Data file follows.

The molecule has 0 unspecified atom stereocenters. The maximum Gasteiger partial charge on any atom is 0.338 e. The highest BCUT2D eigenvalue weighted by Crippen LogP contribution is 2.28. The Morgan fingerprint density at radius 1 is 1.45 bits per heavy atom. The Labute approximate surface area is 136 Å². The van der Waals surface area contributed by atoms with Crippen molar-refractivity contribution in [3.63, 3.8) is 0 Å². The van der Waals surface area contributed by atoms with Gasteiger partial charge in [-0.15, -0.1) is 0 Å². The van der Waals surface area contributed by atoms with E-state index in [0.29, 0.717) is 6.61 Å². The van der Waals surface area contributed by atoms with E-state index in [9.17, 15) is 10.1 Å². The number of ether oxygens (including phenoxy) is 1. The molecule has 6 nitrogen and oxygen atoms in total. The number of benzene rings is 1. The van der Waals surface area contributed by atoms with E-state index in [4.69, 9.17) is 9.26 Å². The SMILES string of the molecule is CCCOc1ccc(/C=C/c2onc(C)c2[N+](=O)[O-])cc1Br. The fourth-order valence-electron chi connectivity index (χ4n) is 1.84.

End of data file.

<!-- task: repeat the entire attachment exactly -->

The molecule has 0 unspecified atom stereocenters. The maximum Gasteiger partial charge on any atom is 0.338 e. The highest BCUT2D eigenvalue weighted by Crippen LogP contribution is 2.28. The Morgan fingerprint density at radius 1 is 1.45 bits per heavy atom. The Labute approximate surface area is 136 Å². The van der Waals surface area contributed by atoms with Crippen molar-refractivity contribution in [3.63, 3.8) is 0 Å². The van der Waals surface area contributed by atoms with Gasteiger partial charge in [-0.15, -0.1) is 0 Å². The van der Waals surface area contributed by atoms with E-state index in [0.29, 0.717) is 6.61 Å². The van der Waals surface area contributed by atoms with E-state index in [9.17, 15) is 10.1 Å². The number of ether oxygens (including phenoxy) is 1. The molecule has 6 nitrogen and oxygen atoms in total. The number of benzene rings is 1. The van der Waals surface area contributed by atoms with E-state index in [4.69, 9.17) is 9.26 Å². The SMILES string of the molecule is CCCOc1ccc(/C=C/c2onc(C)c2[N+](=O)[O-])cc1Br. The fourth-order valence-electron chi connectivity index (χ4n) is 1.84.